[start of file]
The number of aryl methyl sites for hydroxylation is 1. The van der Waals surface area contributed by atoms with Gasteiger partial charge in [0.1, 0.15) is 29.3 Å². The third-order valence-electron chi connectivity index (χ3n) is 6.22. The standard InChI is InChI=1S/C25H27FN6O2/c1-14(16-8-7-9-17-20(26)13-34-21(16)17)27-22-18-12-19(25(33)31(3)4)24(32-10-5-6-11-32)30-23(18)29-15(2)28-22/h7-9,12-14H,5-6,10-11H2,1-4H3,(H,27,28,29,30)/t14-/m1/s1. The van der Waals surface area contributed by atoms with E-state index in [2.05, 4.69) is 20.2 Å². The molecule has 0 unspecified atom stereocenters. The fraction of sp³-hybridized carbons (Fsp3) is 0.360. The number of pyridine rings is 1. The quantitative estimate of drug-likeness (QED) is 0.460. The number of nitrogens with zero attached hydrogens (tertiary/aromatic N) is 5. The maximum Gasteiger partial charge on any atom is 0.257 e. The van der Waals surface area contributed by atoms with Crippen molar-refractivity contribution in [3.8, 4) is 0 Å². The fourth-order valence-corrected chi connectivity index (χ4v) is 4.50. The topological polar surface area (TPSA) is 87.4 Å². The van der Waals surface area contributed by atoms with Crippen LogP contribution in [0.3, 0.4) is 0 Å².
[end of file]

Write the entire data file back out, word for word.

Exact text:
The number of aryl methyl sites for hydroxylation is 1. The van der Waals surface area contributed by atoms with Gasteiger partial charge in [0.1, 0.15) is 29.3 Å². The third-order valence-electron chi connectivity index (χ3n) is 6.22. The standard InChI is InChI=1S/C25H27FN6O2/c1-14(16-8-7-9-17-20(26)13-34-21(16)17)27-22-18-12-19(25(33)31(3)4)24(32-10-5-6-11-32)30-23(18)29-15(2)28-22/h7-9,12-14H,5-6,10-11H2,1-4H3,(H,27,28,29,30)/t14-/m1/s1. The van der Waals surface area contributed by atoms with E-state index in [2.05, 4.69) is 20.2 Å². The molecule has 0 unspecified atom stereocenters. The fraction of sp³-hybridized carbons (Fsp3) is 0.360. The number of pyridine rings is 1. The quantitative estimate of drug-likeness (QED) is 0.460. The number of nitrogens with zero attached hydrogens (tertiary/aromatic N) is 5. The maximum Gasteiger partial charge on any atom is 0.257 e. The van der Waals surface area contributed by atoms with Crippen molar-refractivity contribution in [3.8, 4) is 0 Å². The fourth-order valence-corrected chi connectivity index (χ4v) is 4.50. The topological polar surface area (TPSA) is 87.4 Å². The van der Waals surface area contributed by atoms with Crippen LogP contribution in [0.3, 0.4) is 0 Å².